ADVANCED EARLY YEARS SPECIALIST SUBJECT COMPONENT
All trainees are accepted onto the programme as Advanced Early Years specialists, which means that they must have had practical early years experience in nursery or primary schools and/or have completed an early childhood or similar degree.
Taught aspects of the specialist subject component include such areas as child development, early years partnerships with health and social workers, working with parents and with teams of adults, debates around the importance of play, early years policies and practices (e.g. Sure Start), child profiling, establishing positive play environments and child inclusion/protection issues
PROFESSIONAL STUDIES COMPONENT
Nursery, Reception and Key Stage 1 teachers need a knowledge and understanding of a wide range of general issues related to the profession, to children and to wider community concerns beyond the classroom. These are considered in professional studies lectures and individual tutorials and include areas such as classroom organisation and management; assessment; recording and reporting; Special Educational Needs; inclusion; and crosscurricular issues such as multicultural education. Many professional studies lectures are delivered by members of staff from partnership schools.
It is expected that trainees will have had at least two weeks’ school experience in the Foundation Stage or Key Stage 1 (or similar) prior to commencing the programme in September.
From the third week of Phase I trainees start to make day visits (five in total) to their Autumn Attachment schools. This school experience will be in a nursery or Key Stage 1 classroom, and it is followed by a four-week block placement (Phase II) in the same school. Trainees carry out the planning and teaching in pairs, and the focus is on group teaching in the core subjects and ICT.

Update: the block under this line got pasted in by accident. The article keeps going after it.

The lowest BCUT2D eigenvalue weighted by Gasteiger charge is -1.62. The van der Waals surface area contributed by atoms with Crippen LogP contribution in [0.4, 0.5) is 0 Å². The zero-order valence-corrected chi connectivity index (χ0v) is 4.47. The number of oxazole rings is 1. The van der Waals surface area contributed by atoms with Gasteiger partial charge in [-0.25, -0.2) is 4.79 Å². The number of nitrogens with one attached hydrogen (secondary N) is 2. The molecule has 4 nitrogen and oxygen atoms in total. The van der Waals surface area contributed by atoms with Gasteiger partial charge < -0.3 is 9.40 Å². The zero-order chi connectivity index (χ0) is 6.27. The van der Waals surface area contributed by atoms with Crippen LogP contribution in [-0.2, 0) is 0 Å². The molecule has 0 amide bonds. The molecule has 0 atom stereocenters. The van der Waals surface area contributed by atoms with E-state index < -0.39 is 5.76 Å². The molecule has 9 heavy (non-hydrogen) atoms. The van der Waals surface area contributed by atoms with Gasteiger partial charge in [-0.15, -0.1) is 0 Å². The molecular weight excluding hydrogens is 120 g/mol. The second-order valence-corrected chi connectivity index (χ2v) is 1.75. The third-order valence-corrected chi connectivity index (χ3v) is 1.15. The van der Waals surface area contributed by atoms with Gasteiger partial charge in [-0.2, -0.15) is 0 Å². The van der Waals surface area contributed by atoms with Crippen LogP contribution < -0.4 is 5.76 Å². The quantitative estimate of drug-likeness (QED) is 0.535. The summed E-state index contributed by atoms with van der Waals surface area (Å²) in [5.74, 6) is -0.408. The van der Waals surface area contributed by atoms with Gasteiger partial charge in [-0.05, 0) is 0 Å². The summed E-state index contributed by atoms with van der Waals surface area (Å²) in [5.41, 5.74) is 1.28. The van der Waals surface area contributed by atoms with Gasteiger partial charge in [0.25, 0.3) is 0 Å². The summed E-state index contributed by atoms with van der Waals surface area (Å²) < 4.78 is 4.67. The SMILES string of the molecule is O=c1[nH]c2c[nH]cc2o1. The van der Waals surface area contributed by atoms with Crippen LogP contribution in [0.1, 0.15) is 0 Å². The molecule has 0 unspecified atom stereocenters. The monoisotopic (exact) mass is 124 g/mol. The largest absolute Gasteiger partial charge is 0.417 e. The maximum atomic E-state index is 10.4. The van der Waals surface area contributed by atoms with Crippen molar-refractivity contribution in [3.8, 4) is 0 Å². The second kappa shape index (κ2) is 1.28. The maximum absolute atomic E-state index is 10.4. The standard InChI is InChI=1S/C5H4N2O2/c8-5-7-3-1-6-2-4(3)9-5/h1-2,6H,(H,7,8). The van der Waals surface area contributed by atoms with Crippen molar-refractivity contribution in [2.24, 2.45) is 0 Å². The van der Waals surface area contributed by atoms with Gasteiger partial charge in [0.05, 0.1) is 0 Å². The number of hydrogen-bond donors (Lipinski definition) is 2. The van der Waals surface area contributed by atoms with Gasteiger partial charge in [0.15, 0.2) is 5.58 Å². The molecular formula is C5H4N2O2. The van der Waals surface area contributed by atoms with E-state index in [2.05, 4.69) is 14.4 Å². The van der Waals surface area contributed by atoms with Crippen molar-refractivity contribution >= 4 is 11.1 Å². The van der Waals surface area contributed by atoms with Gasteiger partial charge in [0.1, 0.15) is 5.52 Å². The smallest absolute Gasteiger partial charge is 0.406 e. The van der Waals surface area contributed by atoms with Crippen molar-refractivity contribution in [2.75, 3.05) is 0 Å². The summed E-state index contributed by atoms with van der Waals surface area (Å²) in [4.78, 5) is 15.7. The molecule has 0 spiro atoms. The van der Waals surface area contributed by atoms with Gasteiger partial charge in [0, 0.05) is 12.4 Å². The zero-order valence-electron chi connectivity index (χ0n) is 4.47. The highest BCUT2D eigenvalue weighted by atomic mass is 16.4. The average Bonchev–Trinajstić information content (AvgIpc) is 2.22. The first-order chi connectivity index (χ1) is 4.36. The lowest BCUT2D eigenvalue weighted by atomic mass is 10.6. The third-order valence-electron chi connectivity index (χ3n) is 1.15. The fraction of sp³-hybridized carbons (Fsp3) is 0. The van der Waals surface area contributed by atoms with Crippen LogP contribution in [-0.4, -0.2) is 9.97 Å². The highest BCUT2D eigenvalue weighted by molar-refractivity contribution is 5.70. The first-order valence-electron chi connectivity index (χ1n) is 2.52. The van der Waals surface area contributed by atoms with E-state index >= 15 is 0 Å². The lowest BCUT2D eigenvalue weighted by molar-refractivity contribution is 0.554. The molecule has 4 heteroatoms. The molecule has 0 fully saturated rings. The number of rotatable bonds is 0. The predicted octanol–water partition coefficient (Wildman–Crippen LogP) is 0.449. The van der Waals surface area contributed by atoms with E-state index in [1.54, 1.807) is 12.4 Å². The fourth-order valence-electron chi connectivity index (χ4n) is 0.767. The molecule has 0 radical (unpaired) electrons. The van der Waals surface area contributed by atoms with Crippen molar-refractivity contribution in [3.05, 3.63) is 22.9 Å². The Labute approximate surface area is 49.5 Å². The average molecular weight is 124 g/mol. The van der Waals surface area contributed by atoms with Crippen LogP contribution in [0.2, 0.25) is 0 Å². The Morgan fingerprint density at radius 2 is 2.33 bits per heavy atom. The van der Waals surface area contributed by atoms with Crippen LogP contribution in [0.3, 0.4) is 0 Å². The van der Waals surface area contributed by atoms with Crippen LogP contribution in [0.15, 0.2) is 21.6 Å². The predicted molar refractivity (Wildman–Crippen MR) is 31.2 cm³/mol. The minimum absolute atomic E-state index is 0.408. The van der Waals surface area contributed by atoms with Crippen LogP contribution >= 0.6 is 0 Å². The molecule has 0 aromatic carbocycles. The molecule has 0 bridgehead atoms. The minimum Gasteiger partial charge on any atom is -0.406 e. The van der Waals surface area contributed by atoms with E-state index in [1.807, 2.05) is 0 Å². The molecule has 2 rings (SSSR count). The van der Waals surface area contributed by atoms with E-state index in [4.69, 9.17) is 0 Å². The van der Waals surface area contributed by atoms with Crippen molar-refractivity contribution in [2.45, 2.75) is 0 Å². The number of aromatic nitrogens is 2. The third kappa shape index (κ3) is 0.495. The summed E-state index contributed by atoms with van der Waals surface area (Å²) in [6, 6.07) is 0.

In Phase III trainees carry out a teaching practice of six weeks in a Foundation Stage or Key Stage 1 classroom.
In Phase V trainees carry out a final teaching practice of seven weeks. If they taught at the Foundation Stage in Phase III, they will now teach at Key Stage 1, and vice versa.
All placements are carried out in different schools, and the aim is to provide a breadth of experience across the Foundation Stage and Key Stage 1.
In all, some 18 weeks are spent in schools during the programme, and this work is supported by school mentors, class teachers and University-based Associate Tutors.
The programme is assessed in both its theoretical and its practical aspects. Assessment of theory is based on a series of coursework assignments, and assessment of practice takes place in schools by means of a Teaching Development Profile.
The first theoretical assignment is focused on early years practice and relates to the value of play in early education.The second relates to successful management of children’s behaviour and involves a synthesis of school experience and required reading. The third is a child study based on a child from the spring practice experience. From successful completion of the first three theoretical essays, 60 credits at Level 7 can be transferred towards the 180-credit Hull Masters programme (MEd). The fourth and final assignment (Level 6) is focused on the core subject areas of English, maths and science and is related to practical directed tasks carried out in school and at the University.
Assessment of teaching ability is based on performance as a teacher in the classroom.Trainees should regard teaching practice as a period of professional development, but certain requirements must be satisfied for the award of Qualified Teacher Status. School mentors, University tutors and external examiners are involved in making this decision.
A trainee who fails to satisfy the examiners in practical teaching may have to bear the cost of reexamination.